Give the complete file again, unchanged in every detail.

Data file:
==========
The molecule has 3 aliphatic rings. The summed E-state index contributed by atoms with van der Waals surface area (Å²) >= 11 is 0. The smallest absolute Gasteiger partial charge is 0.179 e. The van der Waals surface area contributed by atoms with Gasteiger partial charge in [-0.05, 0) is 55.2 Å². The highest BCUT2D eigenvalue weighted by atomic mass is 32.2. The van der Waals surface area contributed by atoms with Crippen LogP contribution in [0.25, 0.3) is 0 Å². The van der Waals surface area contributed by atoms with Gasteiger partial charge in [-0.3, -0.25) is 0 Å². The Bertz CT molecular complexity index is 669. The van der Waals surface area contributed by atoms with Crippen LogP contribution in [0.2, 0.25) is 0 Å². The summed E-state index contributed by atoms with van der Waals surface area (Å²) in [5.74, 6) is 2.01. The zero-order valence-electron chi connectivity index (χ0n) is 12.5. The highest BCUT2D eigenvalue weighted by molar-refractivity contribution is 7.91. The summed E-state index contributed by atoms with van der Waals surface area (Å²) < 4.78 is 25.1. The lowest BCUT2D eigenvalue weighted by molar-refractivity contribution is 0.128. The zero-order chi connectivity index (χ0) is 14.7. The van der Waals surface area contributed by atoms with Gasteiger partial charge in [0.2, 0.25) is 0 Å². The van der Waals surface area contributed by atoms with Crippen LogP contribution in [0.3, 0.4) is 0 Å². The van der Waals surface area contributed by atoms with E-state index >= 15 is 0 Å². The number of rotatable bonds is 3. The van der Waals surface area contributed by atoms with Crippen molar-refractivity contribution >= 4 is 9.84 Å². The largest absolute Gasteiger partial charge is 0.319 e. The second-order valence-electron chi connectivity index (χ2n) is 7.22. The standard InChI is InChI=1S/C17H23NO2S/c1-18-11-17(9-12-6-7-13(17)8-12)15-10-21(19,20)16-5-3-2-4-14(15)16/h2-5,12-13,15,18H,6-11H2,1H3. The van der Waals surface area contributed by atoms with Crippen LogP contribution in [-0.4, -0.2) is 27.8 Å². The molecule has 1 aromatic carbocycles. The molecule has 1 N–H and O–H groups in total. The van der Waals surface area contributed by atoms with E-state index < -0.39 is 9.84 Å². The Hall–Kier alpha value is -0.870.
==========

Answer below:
The molecule has 3 aliphatic rings. The summed E-state index contributed by atoms with van der Waals surface area (Å²) >= 11 is 0. The smallest absolute Gasteiger partial charge is 0.179 e. The van der Waals surface area contributed by atoms with Gasteiger partial charge in [-0.05, 0) is 55.2 Å². The highest BCUT2D eigenvalue weighted by atomic mass is 32.2. The van der Waals surface area contributed by atoms with Crippen LogP contribution in [0.25, 0.3) is 0 Å². The van der Waals surface area contributed by atoms with Gasteiger partial charge in [-0.3, -0.25) is 0 Å². The Bertz CT molecular complexity index is 669. The van der Waals surface area contributed by atoms with Crippen LogP contribution in [0.2, 0.25) is 0 Å². The summed E-state index contributed by atoms with van der Waals surface area (Å²) in [5.74, 6) is 2.01. The zero-order valence-electron chi connectivity index (χ0n) is 12.5. The highest BCUT2D eigenvalue weighted by molar-refractivity contribution is 7.91. The summed E-state index contributed by atoms with van der Waals surface area (Å²) < 4.78 is 25.1. The lowest BCUT2D eigenvalue weighted by molar-refractivity contribution is 0.128. The zero-order chi connectivity index (χ0) is 14.7. The van der Waals surface area contributed by atoms with Gasteiger partial charge in [0.2, 0.25) is 0 Å². The van der Waals surface area contributed by atoms with Crippen LogP contribution in [0.3, 0.4) is 0 Å². The van der Waals surface area contributed by atoms with E-state index >= 15 is 0 Å². The number of rotatable bonds is 3. The van der Waals surface area contributed by atoms with Crippen molar-refractivity contribution >= 4 is 9.84 Å². The largest absolute Gasteiger partial charge is 0.319 e. The second-order valence-electron chi connectivity index (χ2n) is 7.22. The standard InChI is InChI=1S/C17H23NO2S/c1-18-11-17(9-12-6-7-13(17)8-12)15-10-21(19,20)16-5-3-2-4-14(15)16/h2-5,12-13,15,18H,6-11H2,1H3. The van der Waals surface area contributed by atoms with Crippen LogP contribution in [-0.4, -0.2) is 27.8 Å². The molecule has 1 aromatic carbocycles. The molecule has 1 N–H and O–H groups in total. The van der Waals surface area contributed by atoms with E-state index < -0.39 is 9.84 Å². The Hall–Kier alpha value is -0.870.